Save Your Estate

Why should the government or anyone else direct what happens with your estate assets? Why should a court, a stranger, or someone other than your choice make the medical and financial decisions for you if you become sick and incapacitated? Why should anyone other than your spouse, life partner, or the one you choose make the decisions about your illness, hospital visits, your funeral and what happens to your estate?

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Ronald J. Cappuccio, J.D., LL.M.(Tax) is a tax and business attorney practicing since 1976. Ron is a Graduate of Georgetown University, the University of Kansas and the Georgetown University Law Center. He also studied at Exeter University, UK.

Ron protects business and individual taxpayers from IRS Audits, Tax Collections (including bank levies, wage executions) and IRS Appeals. Employee vs. Independent Contractor Issues, Manufacturer, Pharmaceutical and Restaurant and Pizza audits are a special area of emphasis.

Friday, November 20, 2009

Congress Fiddling on Estate Tax Reform

After 8 years of doing nothing, the House of Representatives has not reached a consensus on revising the Estate Tax. The current estate tax rate is 45 percent with an exemption level of $3.5 million for individuals and $7 million for couples. Unless something is done, in 2010 the rate and exemption level will fall to zero and then jump up to 55 percent and $1 million, respectively, in 2011.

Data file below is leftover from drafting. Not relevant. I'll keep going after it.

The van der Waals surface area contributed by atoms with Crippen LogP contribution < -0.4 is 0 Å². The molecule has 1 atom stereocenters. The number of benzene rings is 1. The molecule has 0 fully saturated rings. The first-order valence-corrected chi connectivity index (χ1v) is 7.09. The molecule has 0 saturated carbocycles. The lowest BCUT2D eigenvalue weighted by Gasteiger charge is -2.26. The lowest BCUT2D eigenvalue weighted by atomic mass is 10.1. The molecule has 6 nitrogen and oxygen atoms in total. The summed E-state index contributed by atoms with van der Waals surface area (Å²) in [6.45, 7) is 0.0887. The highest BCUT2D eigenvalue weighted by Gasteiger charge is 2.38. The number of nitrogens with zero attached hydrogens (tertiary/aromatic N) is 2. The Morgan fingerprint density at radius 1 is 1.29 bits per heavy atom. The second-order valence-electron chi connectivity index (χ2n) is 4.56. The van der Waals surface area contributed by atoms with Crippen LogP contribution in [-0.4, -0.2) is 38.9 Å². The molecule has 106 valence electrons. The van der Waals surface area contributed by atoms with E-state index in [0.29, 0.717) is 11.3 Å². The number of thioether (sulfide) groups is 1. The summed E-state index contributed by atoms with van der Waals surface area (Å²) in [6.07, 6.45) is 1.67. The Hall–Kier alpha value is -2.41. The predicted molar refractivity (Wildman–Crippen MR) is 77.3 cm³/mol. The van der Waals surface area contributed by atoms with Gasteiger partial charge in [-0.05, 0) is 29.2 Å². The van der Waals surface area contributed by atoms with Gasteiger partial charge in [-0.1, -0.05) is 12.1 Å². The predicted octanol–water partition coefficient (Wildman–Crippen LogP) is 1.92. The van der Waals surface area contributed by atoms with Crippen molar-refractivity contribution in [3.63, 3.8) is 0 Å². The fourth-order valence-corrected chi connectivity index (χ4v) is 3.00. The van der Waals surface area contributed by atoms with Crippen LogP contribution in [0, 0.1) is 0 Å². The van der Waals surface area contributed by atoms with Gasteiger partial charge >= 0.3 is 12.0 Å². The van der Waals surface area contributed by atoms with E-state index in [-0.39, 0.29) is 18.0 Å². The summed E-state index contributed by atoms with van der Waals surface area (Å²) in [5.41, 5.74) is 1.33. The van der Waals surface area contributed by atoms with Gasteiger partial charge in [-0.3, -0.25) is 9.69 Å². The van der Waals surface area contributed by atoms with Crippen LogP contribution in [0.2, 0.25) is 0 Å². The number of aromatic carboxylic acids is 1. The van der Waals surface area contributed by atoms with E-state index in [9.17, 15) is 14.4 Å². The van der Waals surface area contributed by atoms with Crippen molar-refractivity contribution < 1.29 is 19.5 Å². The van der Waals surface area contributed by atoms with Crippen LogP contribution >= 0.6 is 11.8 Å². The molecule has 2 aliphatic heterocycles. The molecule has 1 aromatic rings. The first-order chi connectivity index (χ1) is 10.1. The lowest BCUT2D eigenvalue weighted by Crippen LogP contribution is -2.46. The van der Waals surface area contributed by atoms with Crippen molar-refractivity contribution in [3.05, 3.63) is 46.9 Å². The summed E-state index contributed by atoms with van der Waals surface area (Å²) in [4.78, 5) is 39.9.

Some Congressmen want to extend the current structure for one year. In the meantime, the taxpaying public is left to just guess.

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Monday, November 16, 2009

Senate Working on Estate Tax Revision

After 8 years of delay, the Senate is finally considering a revision to the Estate Tax. When the Bush estate tax reduction were passed in 2001. the Pres. Bush told Congress that 8 years would be enough time for the revision of the Internal Revenue Code Estate Tax provisions. As a method of assuring Congress would get busy, the law provides for a repel of the Estate Tax for 2010. Now, after dilly-dallying for 8 years, the Democrats don't want to see the Estate Tax Revenue disappear. They are scrambling to come up with a revision.

A bipartisan group of Senators is proposing a gradual reduction of the Estate Tax rate from 45% to 35% in 2019. Also the exemption would increase to $5 mil by 2019. Full Article....

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